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Practise follow up questions

When a guest says something interesting, it’s better to hold that conversation and indulge the listener than steamroll the conversation to the next question.

“Tell me more about X”
“Why did you say that?”

These can lead to good conversations. Don’t be afraid of going “off script”. Remember, your listeners want to feel like they are part of an interesting conversation, rather than looking for specific information commando-style. You’re delivering what cannot be Googled.

Make note of interesting points

If a guest says something interesting, note it down on paper and come back to it later. Better to let the guest run with the conversation and go with the flow then keep breaking them up to challenge every point. A good host will arc back to a point later on to keep the arrow of the narrative going.

Storyboard

Remember that a Podcast is a Conversation not an Interview. What I mean by this is that your goal is to engage, inform, entertain and inspire your audience, not find a journalistic hook to trap your guest. Your is to cocreate that conversation with the guest. She is your partner in the process, not adversary.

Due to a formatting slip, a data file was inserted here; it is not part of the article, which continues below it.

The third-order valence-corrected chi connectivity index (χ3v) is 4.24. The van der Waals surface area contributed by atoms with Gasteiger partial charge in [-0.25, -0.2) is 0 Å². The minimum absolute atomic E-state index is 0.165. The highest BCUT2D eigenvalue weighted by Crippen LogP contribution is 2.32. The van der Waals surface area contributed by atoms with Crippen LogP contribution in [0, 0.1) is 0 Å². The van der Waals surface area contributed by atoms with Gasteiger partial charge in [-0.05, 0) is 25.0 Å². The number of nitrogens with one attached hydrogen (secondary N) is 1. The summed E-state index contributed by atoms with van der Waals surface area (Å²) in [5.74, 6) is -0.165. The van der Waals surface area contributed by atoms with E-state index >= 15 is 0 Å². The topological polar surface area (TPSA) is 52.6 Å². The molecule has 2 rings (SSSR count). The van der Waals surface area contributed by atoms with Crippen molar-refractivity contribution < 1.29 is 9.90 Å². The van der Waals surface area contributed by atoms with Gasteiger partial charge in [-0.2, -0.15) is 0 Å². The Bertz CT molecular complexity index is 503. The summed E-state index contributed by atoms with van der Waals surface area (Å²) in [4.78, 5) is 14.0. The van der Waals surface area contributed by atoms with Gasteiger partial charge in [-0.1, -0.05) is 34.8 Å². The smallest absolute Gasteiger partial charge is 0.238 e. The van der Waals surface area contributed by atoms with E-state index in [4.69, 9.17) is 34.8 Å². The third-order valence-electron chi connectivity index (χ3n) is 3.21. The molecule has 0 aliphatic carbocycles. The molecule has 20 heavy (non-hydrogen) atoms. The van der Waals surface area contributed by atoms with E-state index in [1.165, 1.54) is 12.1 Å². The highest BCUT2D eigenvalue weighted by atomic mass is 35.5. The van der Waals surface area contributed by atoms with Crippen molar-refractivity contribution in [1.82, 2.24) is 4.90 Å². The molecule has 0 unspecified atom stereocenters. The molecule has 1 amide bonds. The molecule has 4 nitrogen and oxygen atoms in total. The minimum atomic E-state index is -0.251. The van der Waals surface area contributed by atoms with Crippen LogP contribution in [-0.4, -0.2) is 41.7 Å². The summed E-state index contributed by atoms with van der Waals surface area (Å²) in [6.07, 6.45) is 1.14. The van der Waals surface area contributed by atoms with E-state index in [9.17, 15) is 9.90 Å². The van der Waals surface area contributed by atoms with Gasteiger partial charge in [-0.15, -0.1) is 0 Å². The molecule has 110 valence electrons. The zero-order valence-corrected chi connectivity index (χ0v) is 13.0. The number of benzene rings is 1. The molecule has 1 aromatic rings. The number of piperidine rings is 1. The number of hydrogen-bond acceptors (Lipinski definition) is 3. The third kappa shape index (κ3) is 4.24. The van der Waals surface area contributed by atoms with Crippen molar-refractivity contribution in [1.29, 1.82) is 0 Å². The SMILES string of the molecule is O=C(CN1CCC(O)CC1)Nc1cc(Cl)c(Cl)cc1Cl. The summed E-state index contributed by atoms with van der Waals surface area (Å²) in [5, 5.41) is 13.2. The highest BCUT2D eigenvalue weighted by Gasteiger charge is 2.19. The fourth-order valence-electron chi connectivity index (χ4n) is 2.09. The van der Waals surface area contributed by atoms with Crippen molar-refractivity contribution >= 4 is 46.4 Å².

Define: Podcast Storyboarding

Podcast Storyboarding – at our Podcast Agency we see every podcast as a co-created narrative between the host and the guest(s). That’s why it’s important to help structure the narrative as a team rather than set the podcast up as an “interview”. The most authentic and spontaneous podcasts are also the ones that have an outline narrative arc for the speakers to follow.

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That’s why a key planning step in our Podcast Agency process is Storyboarding. We use our own internal storyboarding software with clients and guests in the preamble days to weeks before the recording to synchronize key talking points, develop meta messages and build the all-important chemistry of the conversation that will keep audiences coming back for part 2.

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About Author Graham Brown

Graham Brown is the founder of Pikkal & Co – performance communication agency responsible for producing Award Winning Podcasts for business brands. Clients including McKinsey, Julius Baer, IBM and the Singapore Government. Investors and Advisors from Netflix, Intel, Apple and iQiYi. He is a published Amazon author covering human communication technologies, marketing and branding. He has produced over 1,000 podcast episodes and webinar shows with notable shows including the Tony Fernandes Podcast. Graham is a graduate in Artificial Intelligence and is currently leading Pikkal & Co to use Machine Learning and Conversation Analytics to automate the heavy lifting of communication to elevate the human touch.